Kristofer and Olivia Find Safe Embrace of Loving Family
This story begins as two infants were adopted from a Russian orphanage and brought to the United States. Just as their lives should have blossomed with love and opportunity, the children’s fate grew very dark. The things that Kristofer and his younger sister Olivia endured at the hands of their adoptive parents are alarming and tragic. The children suffered abuse and neglect; they endured long periods locked in a room without food or water; both kids were severely malnourished and both bore bruises and scars from physical violence.
When the children came into the child welfare system and were placed in a foster home with Ken and Lisa Hanselman, Kristofer weighed 32 pounds at age 6, and Olivia, age 5, was 27 pounds. Olivia was so scared she visibly trembled.
Over time, and as the children began to feel safe, they divulged details about their lives with their adoptive parents. Oliva described the “nasty room” where she and her brother were locked for long periods of time, and a plastic sheet on the floor where they urinated. Other than the plastic sheet the room was completely empty. The window was left open in freezing weather and the kids were fed onions through a crack in the door.
As the details of the children’s ordeal came to light, Court Appointed Special Advocate (CASA) volunteer Judy Thompson was assigned to advocate for the children while they were in placement with the Hanselman family and throughout the court process.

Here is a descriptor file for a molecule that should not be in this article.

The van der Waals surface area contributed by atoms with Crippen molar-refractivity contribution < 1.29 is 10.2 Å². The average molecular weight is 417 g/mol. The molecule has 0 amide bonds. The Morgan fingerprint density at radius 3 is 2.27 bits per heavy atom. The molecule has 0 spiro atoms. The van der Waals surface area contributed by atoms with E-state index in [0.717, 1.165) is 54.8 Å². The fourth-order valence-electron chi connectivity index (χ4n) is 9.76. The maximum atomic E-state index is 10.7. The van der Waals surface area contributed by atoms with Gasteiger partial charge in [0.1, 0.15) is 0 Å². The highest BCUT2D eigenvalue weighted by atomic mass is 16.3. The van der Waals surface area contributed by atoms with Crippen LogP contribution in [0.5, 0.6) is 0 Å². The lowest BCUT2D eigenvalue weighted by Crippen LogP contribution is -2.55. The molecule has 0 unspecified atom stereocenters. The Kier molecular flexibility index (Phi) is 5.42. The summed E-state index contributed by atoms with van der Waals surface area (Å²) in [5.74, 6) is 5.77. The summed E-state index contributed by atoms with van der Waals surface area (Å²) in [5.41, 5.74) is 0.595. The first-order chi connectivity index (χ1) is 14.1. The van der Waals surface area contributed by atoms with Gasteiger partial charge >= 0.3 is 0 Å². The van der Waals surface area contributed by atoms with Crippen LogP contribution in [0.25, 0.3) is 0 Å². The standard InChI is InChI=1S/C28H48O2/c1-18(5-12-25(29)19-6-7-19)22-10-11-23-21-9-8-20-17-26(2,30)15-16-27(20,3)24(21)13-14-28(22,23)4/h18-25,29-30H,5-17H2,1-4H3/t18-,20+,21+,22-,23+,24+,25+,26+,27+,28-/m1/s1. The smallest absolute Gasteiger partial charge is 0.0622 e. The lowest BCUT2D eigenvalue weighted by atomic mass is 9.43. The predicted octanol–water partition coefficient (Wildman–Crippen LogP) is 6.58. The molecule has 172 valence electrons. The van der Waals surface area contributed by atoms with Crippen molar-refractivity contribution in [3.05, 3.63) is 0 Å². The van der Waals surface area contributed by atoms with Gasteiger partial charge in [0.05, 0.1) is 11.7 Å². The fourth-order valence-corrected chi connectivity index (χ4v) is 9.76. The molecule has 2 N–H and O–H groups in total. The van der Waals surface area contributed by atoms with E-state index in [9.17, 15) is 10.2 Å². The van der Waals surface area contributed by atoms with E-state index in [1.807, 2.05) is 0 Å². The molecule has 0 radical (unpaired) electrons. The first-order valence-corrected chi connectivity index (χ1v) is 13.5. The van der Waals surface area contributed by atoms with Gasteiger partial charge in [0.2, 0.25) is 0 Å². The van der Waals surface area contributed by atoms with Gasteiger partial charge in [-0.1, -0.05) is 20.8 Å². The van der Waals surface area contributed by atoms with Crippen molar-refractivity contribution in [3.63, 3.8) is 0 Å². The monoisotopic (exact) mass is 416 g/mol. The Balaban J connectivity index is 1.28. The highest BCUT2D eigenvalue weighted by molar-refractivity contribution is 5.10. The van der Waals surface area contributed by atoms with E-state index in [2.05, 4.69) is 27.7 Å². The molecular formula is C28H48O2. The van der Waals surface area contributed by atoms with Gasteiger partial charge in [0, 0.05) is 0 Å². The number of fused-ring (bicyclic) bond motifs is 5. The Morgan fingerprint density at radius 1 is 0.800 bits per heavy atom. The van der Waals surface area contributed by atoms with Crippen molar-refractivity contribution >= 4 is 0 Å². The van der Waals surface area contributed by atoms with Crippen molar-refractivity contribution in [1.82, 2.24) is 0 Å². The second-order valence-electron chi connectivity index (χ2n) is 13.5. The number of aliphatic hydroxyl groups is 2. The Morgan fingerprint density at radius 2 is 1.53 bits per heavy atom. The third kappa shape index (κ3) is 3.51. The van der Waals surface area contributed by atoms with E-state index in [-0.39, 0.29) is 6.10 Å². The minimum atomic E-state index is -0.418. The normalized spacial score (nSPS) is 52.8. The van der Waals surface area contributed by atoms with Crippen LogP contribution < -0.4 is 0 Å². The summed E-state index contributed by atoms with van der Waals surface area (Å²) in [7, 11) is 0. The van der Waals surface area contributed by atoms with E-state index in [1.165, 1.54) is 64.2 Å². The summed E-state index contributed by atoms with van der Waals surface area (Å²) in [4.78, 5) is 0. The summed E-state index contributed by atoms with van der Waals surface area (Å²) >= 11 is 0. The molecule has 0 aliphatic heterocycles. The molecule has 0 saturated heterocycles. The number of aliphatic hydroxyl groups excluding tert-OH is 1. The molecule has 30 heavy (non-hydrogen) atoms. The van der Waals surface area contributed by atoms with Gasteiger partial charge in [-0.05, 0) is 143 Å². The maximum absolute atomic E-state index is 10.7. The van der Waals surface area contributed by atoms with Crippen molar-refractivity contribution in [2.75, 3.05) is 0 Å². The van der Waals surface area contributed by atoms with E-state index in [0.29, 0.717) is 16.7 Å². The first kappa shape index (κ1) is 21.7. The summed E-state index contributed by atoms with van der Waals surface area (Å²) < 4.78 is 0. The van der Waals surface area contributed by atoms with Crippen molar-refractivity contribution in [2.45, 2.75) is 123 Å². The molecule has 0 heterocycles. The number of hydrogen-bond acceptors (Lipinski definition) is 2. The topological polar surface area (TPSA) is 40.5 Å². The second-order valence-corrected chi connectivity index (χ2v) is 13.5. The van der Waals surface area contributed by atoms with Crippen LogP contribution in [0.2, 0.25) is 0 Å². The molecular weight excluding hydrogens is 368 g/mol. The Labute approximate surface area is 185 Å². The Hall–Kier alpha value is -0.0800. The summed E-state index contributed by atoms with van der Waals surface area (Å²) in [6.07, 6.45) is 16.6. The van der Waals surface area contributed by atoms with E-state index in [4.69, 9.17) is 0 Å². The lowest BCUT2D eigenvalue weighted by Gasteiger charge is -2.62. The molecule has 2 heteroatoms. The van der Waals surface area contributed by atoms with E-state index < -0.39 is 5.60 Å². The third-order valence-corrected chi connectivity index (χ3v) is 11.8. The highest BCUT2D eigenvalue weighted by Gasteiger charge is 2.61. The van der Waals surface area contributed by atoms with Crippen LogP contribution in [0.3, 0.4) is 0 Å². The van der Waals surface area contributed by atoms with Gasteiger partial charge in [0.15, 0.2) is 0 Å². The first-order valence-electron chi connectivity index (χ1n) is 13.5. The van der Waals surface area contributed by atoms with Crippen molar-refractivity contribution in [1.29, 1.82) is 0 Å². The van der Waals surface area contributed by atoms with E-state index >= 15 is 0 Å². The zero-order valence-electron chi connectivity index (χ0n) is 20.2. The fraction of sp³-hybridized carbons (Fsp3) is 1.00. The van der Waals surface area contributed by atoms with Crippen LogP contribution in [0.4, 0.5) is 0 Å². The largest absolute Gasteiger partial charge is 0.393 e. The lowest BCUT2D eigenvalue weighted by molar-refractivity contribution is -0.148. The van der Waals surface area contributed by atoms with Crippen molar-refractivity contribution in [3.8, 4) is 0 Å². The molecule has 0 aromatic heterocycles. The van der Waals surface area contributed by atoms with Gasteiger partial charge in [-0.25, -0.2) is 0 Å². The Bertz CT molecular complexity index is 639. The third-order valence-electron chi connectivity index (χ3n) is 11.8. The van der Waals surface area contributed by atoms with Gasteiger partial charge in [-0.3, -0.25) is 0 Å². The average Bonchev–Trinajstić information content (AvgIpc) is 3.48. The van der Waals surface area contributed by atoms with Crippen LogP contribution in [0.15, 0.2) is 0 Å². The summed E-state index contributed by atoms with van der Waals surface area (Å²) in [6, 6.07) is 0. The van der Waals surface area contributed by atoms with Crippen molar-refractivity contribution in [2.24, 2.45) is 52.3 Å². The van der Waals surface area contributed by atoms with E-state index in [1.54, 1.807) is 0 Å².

Judy was a consistent presence for the children throughout the duration of the case. She researched every detail of the kids’ history, gathered information from the original adoption agency, she interviewed the children’s parents, observed visits between the parents and the children, and reported findings back to the court. It was Judy that intervened and recommended to the court to stop parental visits, and the court agreed. It was Judy that intervened when the parents wanted to take the children to Ireland to live with family members they had never met.
Judy also worked closely with the foster family, making sure the kids were in good care and that they were getting the therapy and services they needed to heal. Kristofer and Oliva were doing so well with the Hanselman family that Judy supported their wish to adopt the children. She let the judge know that she strongly opposed the children ever being returned to their abusive parents. After two years in court, and with Judy’s support, the children were adopted by the Hanselmans and they are now enjoying the safe embrace of a permanent, loving family.
Judy is one of nearly 250 Court Appointed Special Advocate volunteers in El Paso and Teller counties who work diligently to ensure the safety and well-being of children. CASA volunteers represent the best interests of victims of child abuse, neglect, and severe domestic conflict. CASA volunteers are appointed by judges to be a voice for these children in court and in the community. The desired result is that children be placed in safe, loving homes where they can thrive. For many abused children their CASA volunteer is the only reliable adult presence in their lives.
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